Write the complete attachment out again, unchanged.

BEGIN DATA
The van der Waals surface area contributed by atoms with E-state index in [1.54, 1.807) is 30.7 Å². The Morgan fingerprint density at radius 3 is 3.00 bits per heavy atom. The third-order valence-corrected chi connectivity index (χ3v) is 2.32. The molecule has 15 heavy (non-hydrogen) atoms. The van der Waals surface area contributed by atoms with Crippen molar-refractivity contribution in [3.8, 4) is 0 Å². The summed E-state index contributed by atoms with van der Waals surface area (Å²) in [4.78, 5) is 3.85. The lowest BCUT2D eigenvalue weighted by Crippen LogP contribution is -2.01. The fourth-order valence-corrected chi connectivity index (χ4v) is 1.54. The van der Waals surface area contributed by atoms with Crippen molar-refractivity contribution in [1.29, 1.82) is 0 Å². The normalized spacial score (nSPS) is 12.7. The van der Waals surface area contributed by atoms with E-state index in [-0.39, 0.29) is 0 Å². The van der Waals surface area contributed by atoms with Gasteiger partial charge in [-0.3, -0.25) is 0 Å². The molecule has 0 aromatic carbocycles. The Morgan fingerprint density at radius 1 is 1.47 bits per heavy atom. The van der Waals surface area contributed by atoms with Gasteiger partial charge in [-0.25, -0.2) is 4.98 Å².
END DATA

The van der Waals surface area contributed by atoms with E-state index in [1.54, 1.807) is 30.7 Å². The Morgan fingerprint density at radius 3 is 3.00 bits per heavy atom. The third-order valence-corrected chi connectivity index (χ3v) is 2.32. The molecule has 15 heavy (non-hydrogen) atoms. The van der Waals surface area contributed by atoms with Crippen molar-refractivity contribution in [3.8, 4) is 0 Å². The summed E-state index contributed by atoms with van der Waals surface area (Å²) in [4.78, 5) is 3.85. The lowest BCUT2D eigenvalue weighted by Crippen LogP contribution is -2.01. The fourth-order valence-corrected chi connectivity index (χ4v) is 1.54. The van der Waals surface area contributed by atoms with Crippen molar-refractivity contribution in [1.29, 1.82) is 0 Å². The normalized spacial score (nSPS) is 12.7. The van der Waals surface area contributed by atoms with E-state index in [-0.39, 0.29) is 0 Å². The van der Waals surface area contributed by atoms with Gasteiger partial charge in [-0.3, -0.25) is 0 Å². The molecule has 0 aromatic carbocycles. The Morgan fingerprint density at radius 1 is 1.47 bits per heavy atom. The van der Waals surface area contributed by atoms with Gasteiger partial charge in [-0.25, -0.2) is 4.98 Å².